Monday, March 31, 2008

Run the Wild Country (Louise Taylor)

Much as I tend to dislike horses (or maybe it's because I'm afraid of them), I find they are very much in my life - my Chinese zodiac sign is The Horse, my now-defunct booking agency was called Horse of a Different Color Booking and a variety of other examples as well. For whatever reason, we seem to be inextricably linked - I wonder if I have some sort of past life connection with equines.

MH and I started a mutually-supportive self-nurturing program last week, and we've walked 7 days out of the last 10 (as well as begun to eat more healthy and mindfully) - I've said that I look forward to it now, like a thoroughbred out of the starting gate... and this poem and song illustrate my renewed life enjoyment...

SONG: Run the Wild Country by Louise Taylor

Riding into Your Mythic Life: Transformational Adventures with the Horse by Patricia Broersma, Jean Houston (Foreword)

POEM: The Great Affair by Diane Ackerman

The great affair, the love affair with life,
is to live as variously as possible,
to groom one's curiosity like a high-spirited thoroughbred,
climb aboard, and gallop over the thick, sun-struck hills every day.

Where there is no risk, the emotional terrain is flat and unyielding,
and, despite all its dimensions, valleys, pinnacles, and detours,
life will seem to have none of its magnificent geography, only a length.

It began in mystery, and it will end in mystery,

but what a savage and beautiful country lies in between.

QUOTE: "A horse is the projection of peoples' dreams about themselves - strong, powerful, beautiful - and it has the capability of giving us escape from our mundane existence." ~ Pam Brown

Saturday, March 29, 2008

Get Together (The Youngbloods)

I pulled up the Google website this morning and, for a moment, worried there was something wrong with my computer - the screen was black, but for a few words. Upon further inspection, I read... and then grinned - the text:

We've turned the lights out. Now it's your turn -
Earth Hour.

I've been planning for weeks to participate, and it was a lovely (and creative) reminder - my friend MH is coming over about 7-ish for our almost-daily walk (more on that another time) and I figure that, by the time we finish, it should be the "lights-out" hour, at which point we can get in the jacuzzi and appreciate the darkness. Let's see who else in my neighborhood participates - this should be looked upon, not as a sacrifice, but as a genuine effort to show we can focus, gather and make a difference, locally *and* globally...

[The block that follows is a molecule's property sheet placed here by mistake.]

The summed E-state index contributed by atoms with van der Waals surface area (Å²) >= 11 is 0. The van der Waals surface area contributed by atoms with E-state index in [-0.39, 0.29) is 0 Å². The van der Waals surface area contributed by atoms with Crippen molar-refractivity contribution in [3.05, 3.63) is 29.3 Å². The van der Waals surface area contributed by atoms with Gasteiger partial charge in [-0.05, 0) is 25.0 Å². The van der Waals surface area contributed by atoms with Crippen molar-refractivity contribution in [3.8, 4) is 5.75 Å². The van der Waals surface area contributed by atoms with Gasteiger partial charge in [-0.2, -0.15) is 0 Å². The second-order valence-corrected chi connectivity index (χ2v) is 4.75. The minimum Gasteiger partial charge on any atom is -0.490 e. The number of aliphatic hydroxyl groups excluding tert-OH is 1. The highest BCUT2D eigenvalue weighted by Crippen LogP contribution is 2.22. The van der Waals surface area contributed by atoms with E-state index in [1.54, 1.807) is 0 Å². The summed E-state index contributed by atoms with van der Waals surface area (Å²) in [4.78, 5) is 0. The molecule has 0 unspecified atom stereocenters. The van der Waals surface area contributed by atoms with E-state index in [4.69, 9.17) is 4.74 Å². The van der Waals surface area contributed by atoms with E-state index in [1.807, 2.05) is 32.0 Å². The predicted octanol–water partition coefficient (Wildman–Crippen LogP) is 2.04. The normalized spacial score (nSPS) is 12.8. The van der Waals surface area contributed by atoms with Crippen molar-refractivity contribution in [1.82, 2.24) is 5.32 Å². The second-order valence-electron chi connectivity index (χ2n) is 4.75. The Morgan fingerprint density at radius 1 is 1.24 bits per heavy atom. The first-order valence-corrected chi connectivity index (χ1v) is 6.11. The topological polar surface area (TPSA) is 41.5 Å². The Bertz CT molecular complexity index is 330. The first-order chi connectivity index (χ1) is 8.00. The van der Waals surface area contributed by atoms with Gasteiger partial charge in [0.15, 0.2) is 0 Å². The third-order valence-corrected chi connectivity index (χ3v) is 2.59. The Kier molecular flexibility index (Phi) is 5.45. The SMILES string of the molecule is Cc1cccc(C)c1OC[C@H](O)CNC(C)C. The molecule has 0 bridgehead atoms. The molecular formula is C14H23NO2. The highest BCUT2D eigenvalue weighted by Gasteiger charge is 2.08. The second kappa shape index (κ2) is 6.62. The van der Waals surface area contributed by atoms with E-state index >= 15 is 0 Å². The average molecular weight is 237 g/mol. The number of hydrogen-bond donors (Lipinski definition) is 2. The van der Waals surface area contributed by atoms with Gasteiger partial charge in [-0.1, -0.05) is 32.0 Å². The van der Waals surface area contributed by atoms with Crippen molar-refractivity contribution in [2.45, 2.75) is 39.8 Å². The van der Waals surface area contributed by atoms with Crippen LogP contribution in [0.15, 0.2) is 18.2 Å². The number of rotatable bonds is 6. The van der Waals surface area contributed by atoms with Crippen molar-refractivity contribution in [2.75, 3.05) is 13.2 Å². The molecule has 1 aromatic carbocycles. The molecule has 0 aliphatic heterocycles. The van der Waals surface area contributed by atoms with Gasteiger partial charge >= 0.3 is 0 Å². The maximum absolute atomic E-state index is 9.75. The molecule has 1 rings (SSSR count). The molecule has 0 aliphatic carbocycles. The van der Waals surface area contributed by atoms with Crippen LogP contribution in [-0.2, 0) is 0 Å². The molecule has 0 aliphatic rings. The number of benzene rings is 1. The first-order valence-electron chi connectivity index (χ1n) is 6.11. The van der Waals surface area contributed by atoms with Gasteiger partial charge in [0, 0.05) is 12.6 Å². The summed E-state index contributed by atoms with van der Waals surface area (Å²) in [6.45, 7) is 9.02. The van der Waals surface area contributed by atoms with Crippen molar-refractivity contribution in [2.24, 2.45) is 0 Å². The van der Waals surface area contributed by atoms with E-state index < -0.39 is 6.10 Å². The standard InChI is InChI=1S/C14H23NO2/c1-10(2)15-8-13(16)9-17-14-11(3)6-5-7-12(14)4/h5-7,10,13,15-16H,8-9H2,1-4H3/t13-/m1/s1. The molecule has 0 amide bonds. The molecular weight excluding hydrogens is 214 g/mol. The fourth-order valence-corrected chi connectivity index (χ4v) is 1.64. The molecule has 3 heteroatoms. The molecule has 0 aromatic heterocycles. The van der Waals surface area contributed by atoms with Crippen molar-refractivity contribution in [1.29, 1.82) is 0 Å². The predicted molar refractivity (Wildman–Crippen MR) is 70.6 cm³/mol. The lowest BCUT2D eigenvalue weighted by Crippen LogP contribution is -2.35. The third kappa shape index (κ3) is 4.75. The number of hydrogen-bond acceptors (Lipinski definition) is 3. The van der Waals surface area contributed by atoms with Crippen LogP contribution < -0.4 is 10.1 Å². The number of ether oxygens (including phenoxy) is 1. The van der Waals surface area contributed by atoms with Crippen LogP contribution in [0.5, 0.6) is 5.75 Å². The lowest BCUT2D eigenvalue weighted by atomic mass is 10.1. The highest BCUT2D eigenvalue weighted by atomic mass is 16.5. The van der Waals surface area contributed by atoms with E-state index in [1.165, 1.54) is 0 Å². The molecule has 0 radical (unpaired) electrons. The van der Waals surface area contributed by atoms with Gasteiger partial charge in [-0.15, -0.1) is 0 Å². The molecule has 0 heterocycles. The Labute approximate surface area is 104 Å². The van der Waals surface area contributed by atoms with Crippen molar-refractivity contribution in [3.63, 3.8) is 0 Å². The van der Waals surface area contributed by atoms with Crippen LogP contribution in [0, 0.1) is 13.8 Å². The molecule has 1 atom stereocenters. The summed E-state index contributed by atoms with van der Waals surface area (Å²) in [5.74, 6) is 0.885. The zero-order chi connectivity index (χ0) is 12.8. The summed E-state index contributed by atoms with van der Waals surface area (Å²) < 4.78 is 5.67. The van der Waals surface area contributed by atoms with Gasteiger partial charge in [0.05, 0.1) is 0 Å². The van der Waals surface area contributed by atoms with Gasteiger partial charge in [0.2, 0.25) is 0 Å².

A global event created to symbolize that each one of us, working together, can make a positive impact on climate change

Earth Hour is a global event created to symbolize that each one of us, working together, can make a positive impact on climate change - no matter who we are or where we live.

Created by WWF in Sydney, Australia in 2007, Earth Hour has grown from a single event into a global movement. In 2008, millions of people, businesses, governments and civic organizations in nearly 200 cities around the globe will turn out for Earth Hour. More than 35 US cities will participate, including the US flagships--Atlanta, Chicago, Phoenix and San Francisco.

Earth Hour brings together communities, local governments, corporate and nongovernmental organizations to heighten awareness about climate change and to inspire our nation to take practical actions to reduce their own carbon footprints.

Earth Hour: March 29, 2008 8 - 9 PM

- Cities around the world will join together in literally turning off the lights for one hour to offer leadership and symbolize their commitment to finding climate change solutions.
- Lights will be turned off at iconic buildings and national landmarks from 8 p.m. to 9 p.m.
- Local businesses and restaurants will also be asked to turn off their lights.
- People at home can take advantage of the hour by replacing their standard light bulbs with energy-efficient compact fluorescent bulbs.

"This is the perfect opportunity for individuals, governments, businesses and communities around the world to unite for a common purpose, in response to a global issue that affect us all." - Carter S. Roberts, President and CEO WWF

Showcase your commitment to finding climate change solutions by making a personal pledge to reduce your own carbon footprint at

Get Together by The Youngbloods

The Lorax by Dr. Seuss

POEM: Unison Benediction by May Sarton

Return to the most human,
nothing less will nourish the torn spirit,
the bewildered heart,
the angry mind:
and from the ultimate duress,
pierced with the breath of anguish,
speak of love.

Return, return to the deep sources,
nothing less will teach the stiff hands a new way to serve,
to carve into our lives the forms of tenderness
and still that ancient necessary pain preserve.

Return to the most human,
nothing less will teach the angry spirit,
the bewildered heart;
the torn mind,
to accept the whole of its duress,
and pierced with anguish.
at last, act for love.

QUOTE(S): "The struggle to save the global environment is in one way much more difficult than the struggle to vanquish Hitler, for this time the war is with ourselves. We are the enemy, just as we have only ourselves as allies." ~ Al Gore

"There is hope if people will begin to awaken that spiritual part of themselves, that heartfelt knowledge that we are caretakers of this planet." ~ Brooke Medicine Eagle

Friday, March 28, 2008

Cold Dog Soup (Guy Clark)

Thanks to my friend sharon, who posted a heads-up to the Mary Chapin Carpenter list regarding the first national Poem in Your Pocket Day - I use quite often as a resource for my blog, as well as The Writer's Almanac and Panhala.